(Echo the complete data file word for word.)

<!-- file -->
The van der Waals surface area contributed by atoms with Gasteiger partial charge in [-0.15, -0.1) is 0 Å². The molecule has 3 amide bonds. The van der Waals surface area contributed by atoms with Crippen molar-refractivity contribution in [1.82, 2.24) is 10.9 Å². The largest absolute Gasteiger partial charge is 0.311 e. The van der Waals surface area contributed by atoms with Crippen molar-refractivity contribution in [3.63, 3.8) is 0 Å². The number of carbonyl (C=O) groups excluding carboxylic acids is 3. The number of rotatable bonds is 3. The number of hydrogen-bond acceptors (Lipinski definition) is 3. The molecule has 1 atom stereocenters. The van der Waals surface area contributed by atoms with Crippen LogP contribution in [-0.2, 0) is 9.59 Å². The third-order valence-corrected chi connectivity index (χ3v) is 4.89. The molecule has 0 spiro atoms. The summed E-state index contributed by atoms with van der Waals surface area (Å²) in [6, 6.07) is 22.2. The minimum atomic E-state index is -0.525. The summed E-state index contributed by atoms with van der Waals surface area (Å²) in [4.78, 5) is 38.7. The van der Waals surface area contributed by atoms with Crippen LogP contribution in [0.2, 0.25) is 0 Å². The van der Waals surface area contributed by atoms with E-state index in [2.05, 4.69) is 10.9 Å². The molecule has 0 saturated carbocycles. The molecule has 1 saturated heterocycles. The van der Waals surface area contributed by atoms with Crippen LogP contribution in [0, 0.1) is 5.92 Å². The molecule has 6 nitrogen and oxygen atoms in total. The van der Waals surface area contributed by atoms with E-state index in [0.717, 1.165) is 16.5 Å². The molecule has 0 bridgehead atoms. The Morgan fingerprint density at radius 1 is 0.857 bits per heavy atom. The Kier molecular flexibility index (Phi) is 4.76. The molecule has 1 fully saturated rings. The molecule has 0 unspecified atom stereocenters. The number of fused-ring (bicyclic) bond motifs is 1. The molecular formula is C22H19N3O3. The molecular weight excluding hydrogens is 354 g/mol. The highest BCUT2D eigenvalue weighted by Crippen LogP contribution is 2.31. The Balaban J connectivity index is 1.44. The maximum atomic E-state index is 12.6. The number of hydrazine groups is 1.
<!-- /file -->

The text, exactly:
The van der Waals surface area contributed by atoms with Gasteiger partial charge in [-0.15, -0.1) is 0 Å². The molecule has 3 amide bonds. The van der Waals surface area contributed by atoms with Crippen molar-refractivity contribution in [1.82, 2.24) is 10.9 Å². The largest absolute Gasteiger partial charge is 0.311 e. The van der Waals surface area contributed by atoms with Crippen molar-refractivity contribution in [3.63, 3.8) is 0 Å². The number of carbonyl (C=O) groups excluding carboxylic acids is 3. The number of rotatable bonds is 3. The number of hydrogen-bond acceptors (Lipinski definition) is 3. The molecule has 1 atom stereocenters. The van der Waals surface area contributed by atoms with Crippen LogP contribution in [-0.2, 0) is 9.59 Å². The third-order valence-corrected chi connectivity index (χ3v) is 4.89. The molecule has 0 spiro atoms. The summed E-state index contributed by atoms with van der Waals surface area (Å²) in [6, 6.07) is 22.2. The minimum atomic E-state index is -0.525. The summed E-state index contributed by atoms with van der Waals surface area (Å²) in [4.78, 5) is 38.7. The van der Waals surface area contributed by atoms with Crippen LogP contribution in [0.2, 0.25) is 0 Å². The van der Waals surface area contributed by atoms with E-state index in [2.05, 4.69) is 10.9 Å². The molecule has 0 saturated carbocycles. The molecule has 1 saturated heterocycles. The van der Waals surface area contributed by atoms with Crippen LogP contribution in [0, 0.1) is 5.92 Å². The molecule has 6 nitrogen and oxygen atoms in total. The van der Waals surface area contributed by atoms with E-state index in [0.717, 1.165) is 16.5 Å². The molecule has 0 bridgehead atoms. The Morgan fingerprint density at radius 1 is 0.857 bits per heavy atom. The Kier molecular flexibility index (Phi) is 4.76. The molecule has 1 fully saturated rings. The molecule has 0 unspecified atom stereocenters. The number of fused-ring (bicyclic) bond motifs is 1. The molecular formula is C22H19N3O3. The molecular weight excluding hydrogens is 354 g/mol. The highest BCUT2D eigenvalue weighted by Crippen LogP contribution is 2.31. The Balaban J connectivity index is 1.44. The maximum atomic E-state index is 12.6. The number of hydrazine groups is 1.